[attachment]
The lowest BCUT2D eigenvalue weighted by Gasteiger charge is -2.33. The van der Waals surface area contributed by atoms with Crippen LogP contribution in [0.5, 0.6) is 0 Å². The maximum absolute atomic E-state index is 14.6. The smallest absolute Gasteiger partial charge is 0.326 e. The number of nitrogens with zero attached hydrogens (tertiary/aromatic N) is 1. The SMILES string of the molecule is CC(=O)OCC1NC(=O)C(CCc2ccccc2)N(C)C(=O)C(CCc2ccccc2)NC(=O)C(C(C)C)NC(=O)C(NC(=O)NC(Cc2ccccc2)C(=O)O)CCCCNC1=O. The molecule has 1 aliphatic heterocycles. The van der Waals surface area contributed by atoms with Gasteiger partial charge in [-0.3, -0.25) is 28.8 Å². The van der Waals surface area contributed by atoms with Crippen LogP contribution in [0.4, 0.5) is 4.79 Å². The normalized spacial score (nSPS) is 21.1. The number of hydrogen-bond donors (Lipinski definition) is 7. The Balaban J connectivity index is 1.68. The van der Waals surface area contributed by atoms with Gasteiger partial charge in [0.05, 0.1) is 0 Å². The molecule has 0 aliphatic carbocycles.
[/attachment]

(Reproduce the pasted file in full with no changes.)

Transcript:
The lowest BCUT2D eigenvalue weighted by Gasteiger charge is -2.33. The van der Waals surface area contributed by atoms with Crippen LogP contribution in [0.5, 0.6) is 0 Å². The maximum absolute atomic E-state index is 14.6. The smallest absolute Gasteiger partial charge is 0.326 e. The number of nitrogens with zero attached hydrogens (tertiary/aromatic N) is 1. The SMILES string of the molecule is CC(=O)OCC1NC(=O)C(CCc2ccccc2)N(C)C(=O)C(CCc2ccccc2)NC(=O)C(C(C)C)NC(=O)C(NC(=O)NC(Cc2ccccc2)C(=O)O)CCCCNC1=O. The molecule has 1 aliphatic heterocycles. The van der Waals surface area contributed by atoms with Gasteiger partial charge in [-0.3, -0.25) is 28.8 Å². The van der Waals surface area contributed by atoms with Crippen LogP contribution in [0.4, 0.5) is 4.79 Å². The normalized spacial score (nSPS) is 21.1. The number of hydrogen-bond donors (Lipinski definition) is 7. The Balaban J connectivity index is 1.68. The van der Waals surface area contributed by atoms with Gasteiger partial charge in [0.05, 0.1) is 0 Å². The molecule has 0 aliphatic carbocycles.